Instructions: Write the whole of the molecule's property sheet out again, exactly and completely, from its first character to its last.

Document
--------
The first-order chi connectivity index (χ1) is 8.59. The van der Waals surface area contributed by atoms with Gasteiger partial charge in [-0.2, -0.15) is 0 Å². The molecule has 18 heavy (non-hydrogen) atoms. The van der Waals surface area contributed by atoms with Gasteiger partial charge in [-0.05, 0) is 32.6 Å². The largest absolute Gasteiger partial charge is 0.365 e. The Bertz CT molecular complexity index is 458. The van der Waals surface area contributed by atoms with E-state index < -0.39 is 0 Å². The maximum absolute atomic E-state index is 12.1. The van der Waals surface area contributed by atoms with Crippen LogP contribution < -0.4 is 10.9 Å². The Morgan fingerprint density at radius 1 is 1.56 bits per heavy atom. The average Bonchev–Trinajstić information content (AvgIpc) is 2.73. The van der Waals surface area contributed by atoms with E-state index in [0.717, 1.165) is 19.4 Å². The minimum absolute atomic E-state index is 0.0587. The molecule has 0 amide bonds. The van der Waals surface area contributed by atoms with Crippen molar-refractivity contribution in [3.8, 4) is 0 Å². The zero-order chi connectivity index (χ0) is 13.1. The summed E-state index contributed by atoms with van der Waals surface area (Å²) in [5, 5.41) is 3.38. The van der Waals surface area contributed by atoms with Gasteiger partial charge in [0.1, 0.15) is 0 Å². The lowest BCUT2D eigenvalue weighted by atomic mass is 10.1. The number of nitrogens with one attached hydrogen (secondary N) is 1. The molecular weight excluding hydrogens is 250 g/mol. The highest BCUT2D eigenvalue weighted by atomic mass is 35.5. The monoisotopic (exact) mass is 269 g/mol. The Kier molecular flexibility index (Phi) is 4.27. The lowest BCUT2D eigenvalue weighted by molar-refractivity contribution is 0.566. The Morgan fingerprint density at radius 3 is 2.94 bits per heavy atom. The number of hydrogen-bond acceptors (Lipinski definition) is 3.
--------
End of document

The first-order chi connectivity index (χ1) is 8.59. The van der Waals surface area contributed by atoms with Gasteiger partial charge in [-0.2, -0.15) is 0 Å². The molecule has 18 heavy (non-hydrogen) atoms. The van der Waals surface area contributed by atoms with Gasteiger partial charge in [-0.05, 0) is 32.6 Å². The largest absolute Gasteiger partial charge is 0.365 e. The Bertz CT molecular complexity index is 458. The van der Waals surface area contributed by atoms with E-state index < -0.39 is 0 Å². The maximum absolute atomic E-state index is 12.1. The van der Waals surface area contributed by atoms with Crippen LogP contribution < -0.4 is 10.9 Å². The Morgan fingerprint density at radius 1 is 1.56 bits per heavy atom. The average Bonchev–Trinajstić information content (AvgIpc) is 2.73. The van der Waals surface area contributed by atoms with E-state index in [0.717, 1.165) is 19.4 Å². The minimum absolute atomic E-state index is 0.0587. The molecule has 0 amide bonds. The van der Waals surface area contributed by atoms with Crippen molar-refractivity contribution in [3.8, 4) is 0 Å². The zero-order chi connectivity index (χ0) is 13.1. The summed E-state index contributed by atoms with van der Waals surface area (Å²) in [5, 5.41) is 3.38. The van der Waals surface area contributed by atoms with Gasteiger partial charge in [0.1, 0.15) is 0 Å². The lowest BCUT2D eigenvalue weighted by atomic mass is 10.1. The number of nitrogens with one attached hydrogen (secondary N) is 1. The molecular weight excluding hydrogens is 250 g/mol. The highest BCUT2D eigenvalue weighted by atomic mass is 35.5. The monoisotopic (exact) mass is 269 g/mol. The Kier molecular flexibility index (Phi) is 4.27. The lowest BCUT2D eigenvalue weighted by molar-refractivity contribution is 0.566. The Morgan fingerprint density at radius 3 is 2.94 bits per heavy atom. The number of hydrogen-bond acceptors (Lipinski definition) is 3.